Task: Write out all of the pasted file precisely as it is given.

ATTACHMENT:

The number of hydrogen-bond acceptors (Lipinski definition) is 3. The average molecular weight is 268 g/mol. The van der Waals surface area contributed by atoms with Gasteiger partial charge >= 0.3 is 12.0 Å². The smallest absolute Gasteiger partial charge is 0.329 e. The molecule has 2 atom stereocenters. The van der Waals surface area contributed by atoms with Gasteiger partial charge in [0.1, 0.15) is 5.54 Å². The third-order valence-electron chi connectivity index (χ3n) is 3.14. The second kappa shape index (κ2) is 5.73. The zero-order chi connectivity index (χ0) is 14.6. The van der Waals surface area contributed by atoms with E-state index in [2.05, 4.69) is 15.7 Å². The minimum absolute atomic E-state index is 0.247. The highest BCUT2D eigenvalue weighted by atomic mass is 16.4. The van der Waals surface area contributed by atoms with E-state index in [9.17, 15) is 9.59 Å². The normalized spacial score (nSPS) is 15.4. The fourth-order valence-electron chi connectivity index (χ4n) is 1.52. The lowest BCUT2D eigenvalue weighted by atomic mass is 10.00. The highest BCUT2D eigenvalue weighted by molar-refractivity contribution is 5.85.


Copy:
The number of hydrogen-bond acceptors (Lipinski definition) is 3. The average molecular weight is 268 g/mol. The van der Waals surface area contributed by atoms with Gasteiger partial charge >= 0.3 is 12.0 Å². The smallest absolute Gasteiger partial charge is 0.329 e. The molecule has 2 atom stereocenters. The van der Waals surface area contributed by atoms with Gasteiger partial charge in [0.1, 0.15) is 5.54 Å². The third-order valence-electron chi connectivity index (χ3n) is 3.14. The second kappa shape index (κ2) is 5.73. The zero-order chi connectivity index (χ0) is 14.6. The van der Waals surface area contributed by atoms with E-state index in [2.05, 4.69) is 15.7 Å². The minimum absolute atomic E-state index is 0.247. The highest BCUT2D eigenvalue weighted by atomic mass is 16.4. The van der Waals surface area contributed by atoms with E-state index in [9.17, 15) is 9.59 Å². The normalized spacial score (nSPS) is 15.4. The fourth-order valence-electron chi connectivity index (χ4n) is 1.52. The lowest BCUT2D eigenvalue weighted by atomic mass is 10.00. The highest BCUT2D eigenvalue weighted by molar-refractivity contribution is 5.85.